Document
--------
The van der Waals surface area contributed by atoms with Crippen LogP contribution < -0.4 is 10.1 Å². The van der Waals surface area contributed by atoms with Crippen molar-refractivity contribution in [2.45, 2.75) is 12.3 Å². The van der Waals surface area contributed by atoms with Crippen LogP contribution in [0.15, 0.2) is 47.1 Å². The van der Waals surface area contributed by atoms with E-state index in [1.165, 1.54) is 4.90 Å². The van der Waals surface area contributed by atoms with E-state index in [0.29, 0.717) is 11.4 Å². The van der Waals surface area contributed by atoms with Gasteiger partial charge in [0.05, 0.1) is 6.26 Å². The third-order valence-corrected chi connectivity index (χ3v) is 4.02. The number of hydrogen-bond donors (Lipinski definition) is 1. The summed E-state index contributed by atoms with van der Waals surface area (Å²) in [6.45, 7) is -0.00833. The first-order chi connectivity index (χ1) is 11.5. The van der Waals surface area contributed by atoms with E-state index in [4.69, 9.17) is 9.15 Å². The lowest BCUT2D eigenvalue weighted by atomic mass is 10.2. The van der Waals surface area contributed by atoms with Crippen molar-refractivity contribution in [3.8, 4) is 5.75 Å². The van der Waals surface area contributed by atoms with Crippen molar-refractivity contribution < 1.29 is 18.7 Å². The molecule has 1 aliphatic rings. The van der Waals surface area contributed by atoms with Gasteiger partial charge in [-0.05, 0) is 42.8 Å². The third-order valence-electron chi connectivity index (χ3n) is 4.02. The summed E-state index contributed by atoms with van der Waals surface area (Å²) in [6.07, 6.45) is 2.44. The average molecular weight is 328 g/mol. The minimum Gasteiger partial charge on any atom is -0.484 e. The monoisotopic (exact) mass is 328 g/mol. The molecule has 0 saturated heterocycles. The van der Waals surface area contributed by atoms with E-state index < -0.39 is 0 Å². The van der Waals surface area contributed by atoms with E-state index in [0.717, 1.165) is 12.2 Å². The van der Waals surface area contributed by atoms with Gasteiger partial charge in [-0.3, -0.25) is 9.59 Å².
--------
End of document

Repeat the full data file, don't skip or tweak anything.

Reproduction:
The van der Waals surface area contributed by atoms with Crippen LogP contribution < -0.4 is 10.1 Å². The van der Waals surface area contributed by atoms with Crippen molar-refractivity contribution in [2.45, 2.75) is 12.3 Å². The van der Waals surface area contributed by atoms with Crippen LogP contribution in [0.15, 0.2) is 47.1 Å². The van der Waals surface area contributed by atoms with E-state index in [1.165, 1.54) is 4.90 Å². The van der Waals surface area contributed by atoms with E-state index in [0.29, 0.717) is 11.4 Å². The van der Waals surface area contributed by atoms with Gasteiger partial charge in [0.05, 0.1) is 6.26 Å². The third-order valence-corrected chi connectivity index (χ3v) is 4.02. The number of hydrogen-bond donors (Lipinski definition) is 1. The summed E-state index contributed by atoms with van der Waals surface area (Å²) in [6.45, 7) is -0.00833. The first-order chi connectivity index (χ1) is 11.5. The van der Waals surface area contributed by atoms with E-state index in [4.69, 9.17) is 9.15 Å². The lowest BCUT2D eigenvalue weighted by atomic mass is 10.2. The van der Waals surface area contributed by atoms with Crippen molar-refractivity contribution in [3.8, 4) is 5.75 Å². The van der Waals surface area contributed by atoms with Crippen molar-refractivity contribution < 1.29 is 18.7 Å². The molecule has 1 aliphatic rings. The van der Waals surface area contributed by atoms with Gasteiger partial charge in [-0.05, 0) is 42.8 Å². The third-order valence-electron chi connectivity index (χ3n) is 4.02. The summed E-state index contributed by atoms with van der Waals surface area (Å²) in [6.07, 6.45) is 2.44. The average molecular weight is 328 g/mol. The minimum Gasteiger partial charge on any atom is -0.484 e. The monoisotopic (exact) mass is 328 g/mol. The molecule has 0 saturated heterocycles. The van der Waals surface area contributed by atoms with E-state index < -0.39 is 0 Å². The van der Waals surface area contributed by atoms with E-state index in [0.717, 1.165) is 12.2 Å². The van der Waals surface area contributed by atoms with Gasteiger partial charge in [-0.3, -0.25) is 9.59 Å².